The Congregational Church and St Elizabeth of Portugal pictured on an old postcard in 1913
If you’ve read our 2016 journal, Richmond History 37, you’ll be familiar with the story of the Victorian graveyard at the Congregational Chapel in The Vineyard (now the Vineyard Life Church).
The author, Peter Flower, also wrote an article in Richmond History 22 (2002) about Thomas Wilson, the 19th-century businessman and philanthropist, whose generosity led to the building of the church. And in an article originally published in Richmond History 29 (2008), Peter tells the story of the Pleasant Sunday Afternoon Society that, in providing services in the late 1890s that were “bright, brief and brotherly” was very successful in meeting its aim of “bringing in “those who were not connected with any place of worship”.
We’ve now republished these in the Resources section on our website and in due course will be adding further articles from Peter about the history of Richmond’s Congregational Church.
What’s new: other recent additions to our Resources pages
Have you noticed the lettering on the house on Lower Mortlake Road where it meets Kew Road at Richmond Circus? The two intertwined initials WS, dated 1853, are the monogram of William Selwyn the younger. The house is one of the few remaining relics of the Selwyn Estate which used to cover a considerable area of Richmond. You can now read more about the Selwyn family and the development of Richmond on our Resources pages.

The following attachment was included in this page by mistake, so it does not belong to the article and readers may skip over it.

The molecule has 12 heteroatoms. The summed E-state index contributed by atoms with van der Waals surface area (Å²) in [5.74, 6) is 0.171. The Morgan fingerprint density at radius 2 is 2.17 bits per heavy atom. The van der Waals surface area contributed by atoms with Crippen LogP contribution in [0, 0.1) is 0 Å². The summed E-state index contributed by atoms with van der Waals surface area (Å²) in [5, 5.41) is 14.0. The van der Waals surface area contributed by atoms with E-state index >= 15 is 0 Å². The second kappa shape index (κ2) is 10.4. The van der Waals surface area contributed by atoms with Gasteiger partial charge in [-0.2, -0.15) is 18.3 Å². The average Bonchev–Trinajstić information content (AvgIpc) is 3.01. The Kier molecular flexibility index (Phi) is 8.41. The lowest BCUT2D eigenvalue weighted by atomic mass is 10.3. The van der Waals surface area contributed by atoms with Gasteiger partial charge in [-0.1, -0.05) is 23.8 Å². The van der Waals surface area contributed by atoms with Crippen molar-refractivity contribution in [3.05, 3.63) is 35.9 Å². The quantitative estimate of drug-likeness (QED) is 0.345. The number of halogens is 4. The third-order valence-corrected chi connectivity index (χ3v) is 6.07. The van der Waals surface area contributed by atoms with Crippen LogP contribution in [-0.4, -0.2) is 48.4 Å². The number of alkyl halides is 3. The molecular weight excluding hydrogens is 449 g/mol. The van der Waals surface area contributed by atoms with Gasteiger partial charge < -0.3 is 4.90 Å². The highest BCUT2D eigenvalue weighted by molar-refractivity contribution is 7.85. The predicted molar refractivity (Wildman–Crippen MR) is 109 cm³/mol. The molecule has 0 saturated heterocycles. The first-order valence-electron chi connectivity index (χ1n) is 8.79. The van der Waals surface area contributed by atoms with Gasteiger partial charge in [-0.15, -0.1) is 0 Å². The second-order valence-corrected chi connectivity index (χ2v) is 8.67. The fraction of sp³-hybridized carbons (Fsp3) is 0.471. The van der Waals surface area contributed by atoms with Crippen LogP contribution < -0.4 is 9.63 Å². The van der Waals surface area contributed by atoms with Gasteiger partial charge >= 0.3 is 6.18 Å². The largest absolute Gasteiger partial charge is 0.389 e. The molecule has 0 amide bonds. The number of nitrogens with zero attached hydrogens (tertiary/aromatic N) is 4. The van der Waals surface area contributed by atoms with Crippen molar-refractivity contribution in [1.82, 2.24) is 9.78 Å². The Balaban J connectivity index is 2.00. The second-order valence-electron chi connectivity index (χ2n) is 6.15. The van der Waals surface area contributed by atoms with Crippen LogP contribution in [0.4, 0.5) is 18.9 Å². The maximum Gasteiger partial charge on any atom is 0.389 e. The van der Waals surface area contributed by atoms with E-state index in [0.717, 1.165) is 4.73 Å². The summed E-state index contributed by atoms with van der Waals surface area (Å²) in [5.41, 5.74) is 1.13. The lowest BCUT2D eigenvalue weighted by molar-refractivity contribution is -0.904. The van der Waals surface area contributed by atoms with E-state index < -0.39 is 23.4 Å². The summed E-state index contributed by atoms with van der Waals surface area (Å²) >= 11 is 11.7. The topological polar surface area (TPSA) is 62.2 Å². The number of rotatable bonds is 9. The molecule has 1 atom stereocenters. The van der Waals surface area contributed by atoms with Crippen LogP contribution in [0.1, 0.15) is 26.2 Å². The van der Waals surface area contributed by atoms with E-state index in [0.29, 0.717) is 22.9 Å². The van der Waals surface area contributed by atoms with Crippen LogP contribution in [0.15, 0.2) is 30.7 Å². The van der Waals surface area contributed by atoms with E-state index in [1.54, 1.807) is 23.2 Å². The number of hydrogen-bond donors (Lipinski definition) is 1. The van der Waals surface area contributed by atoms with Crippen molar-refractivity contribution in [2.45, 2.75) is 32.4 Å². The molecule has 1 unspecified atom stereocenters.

And, to complement our existing piece (by John Govett) on Richmond’s Old Burial Ground, we’ve added a timeline, compiled by Stephen Orr, relating to Vineyard Passage Burial Ground.
Five books on the Second World War
Our five publications on the Second World War – including a third, revised edition of Kew at War 1939-1945 and a reissue of Petersham: radar and operational research 1940-1946 with a new illustrated cover – are all now available from our online bookshop. They’re also sold at the Open Book in Richmond, at Kew Bookshop and at The National Archives’ bookshop. And you can buy Richmond at War 1939-1945 from Sheen Bookshop and from the Visitor Information Centre outside Pembroke Lodge in Richmond Park.
Our journal, Richmond History
Former Richmond Council leader Sir David Williams writes in the most recent issue of our Richmond History journal about the Liberal Party’s rise locally in the 1970s. And Kingston University lecturer Dr Steven Woodbridge gives a history of the Richmond branch of the Junior Imperial League, a forerunner (between the First and Second World Wars) of the Young Conservatives. You can order our 2016 issue online, via PayPal, using a debit or credit card. Back copies of Richmond History still in print are also available to buy online.
Our 2017 issue, Richmond History 38, will be available in May.
Our free online index to articles in Richmond History covers all issues up to and including No. 36 (2015) and now includes a new author index.